Iraqi Civil Society Solidarity Initiative

The Iraqi Civil Society Solidarity Initiative (ICSSI) is dedicated to bringing together Iraqi and international civil societies through concrete actions to build together another Iraq, with peace and Human Rights for all.

Women in Iraq: From Revolution to Corona

On 5 September 2020, the She Revolution group held a webinar during the Norwegian Social Forum called “Women in Iraq from the Revolution to Corona.” The webinar explored how women’s lives have been affected in Iraq, beginning with the demonstrations that started last October to the spread of COVID19. Together, participants in the webinar looked at the increase of domestic violence and suicide rates and discussed the recent debates surrounding the domestic violence law and what its passing — or indeed, its rejection — might mean for Iraqi society.

The session lasted an hour and a half and was led by 3 speakers representing the She Revolution. It was divided into 3 parts, each one examined a one of the topics mentioned above: women’s lives and impact of  the demonstrations, of COVID!9 and the domestic violence law.

The first speaker began by looking at the roots of the October protests, explaining how this nonviolent, grassroots movement is ultimately about about Iraqis transforming their country from a land torn apart by artificial divisions to a place all Iraqis can call home. These protests have taken the lives of 700 hundred Iraqis, 170 protestors have disappeared and more than 27,000 people have been injured.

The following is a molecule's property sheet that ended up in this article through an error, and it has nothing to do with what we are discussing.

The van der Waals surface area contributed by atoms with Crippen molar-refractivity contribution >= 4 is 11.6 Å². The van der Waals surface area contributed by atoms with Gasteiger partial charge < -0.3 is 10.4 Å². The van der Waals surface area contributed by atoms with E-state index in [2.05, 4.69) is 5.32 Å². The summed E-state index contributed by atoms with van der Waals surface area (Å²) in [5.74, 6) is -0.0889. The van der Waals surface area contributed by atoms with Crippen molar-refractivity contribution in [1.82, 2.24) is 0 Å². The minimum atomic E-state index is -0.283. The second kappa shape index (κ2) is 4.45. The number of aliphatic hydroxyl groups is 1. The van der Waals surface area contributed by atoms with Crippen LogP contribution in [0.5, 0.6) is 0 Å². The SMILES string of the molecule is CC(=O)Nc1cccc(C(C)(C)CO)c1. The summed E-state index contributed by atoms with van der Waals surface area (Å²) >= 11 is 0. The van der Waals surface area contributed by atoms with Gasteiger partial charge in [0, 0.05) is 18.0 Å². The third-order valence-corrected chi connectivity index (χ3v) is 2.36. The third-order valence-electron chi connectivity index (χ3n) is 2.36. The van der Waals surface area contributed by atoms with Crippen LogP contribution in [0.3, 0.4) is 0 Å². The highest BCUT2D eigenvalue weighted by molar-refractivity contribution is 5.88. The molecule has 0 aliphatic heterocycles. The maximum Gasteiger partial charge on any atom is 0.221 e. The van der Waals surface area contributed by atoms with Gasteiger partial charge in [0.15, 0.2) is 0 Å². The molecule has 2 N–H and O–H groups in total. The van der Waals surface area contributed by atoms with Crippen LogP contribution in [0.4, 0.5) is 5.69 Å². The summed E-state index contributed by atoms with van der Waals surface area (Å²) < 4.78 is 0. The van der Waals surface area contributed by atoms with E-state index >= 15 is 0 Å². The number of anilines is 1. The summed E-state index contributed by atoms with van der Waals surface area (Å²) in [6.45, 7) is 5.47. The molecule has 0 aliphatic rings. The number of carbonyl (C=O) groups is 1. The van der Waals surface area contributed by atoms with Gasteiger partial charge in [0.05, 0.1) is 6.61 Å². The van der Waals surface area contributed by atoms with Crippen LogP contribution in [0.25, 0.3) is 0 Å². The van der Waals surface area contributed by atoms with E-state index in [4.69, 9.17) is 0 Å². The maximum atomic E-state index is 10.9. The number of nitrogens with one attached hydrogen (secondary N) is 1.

Women have played a big role in these protests as they were in the public squares from the start, helping with food and medical support and actively marching in organized demonstrations in provinces all over Iraq. This active and effective participation served to break open deeply held stereotypes within Iraqi society about the role of women, causing many people to reconsider the role women play.

The second speaker looked at the ways in which the coronavirus has impacted the lives of  women and children in in Iraq. She discussed the social and economic effects of COVID on women, and how women became responsible for their families after many men lost their jobs. This shift in power along with the dramatic change to work and finances in families led to a large increase of domestic violence during the lockdown period.

Finally the webinar turned to the issue of the proposed domestic violence law and the campaigns  supporting it, especially after the case of Malak Alzubaidy who burned herself after suffering terrible abuse. The perpetrator was not held accountable, as the current law specifies that the victim herself must denounce the violence.

The new law faces some significant challenges; some stand against the law, claiming that it will make children disobey their parents or gives excessive freedom to women.

The third speaker presented the different variations of the amendment to the current domestic violence law. These include the possibility that people other than the victim can report a case of violence. It also requires more education about this important issues, raising awareness about the law, and more generally working to shift the way the community thinks about women.

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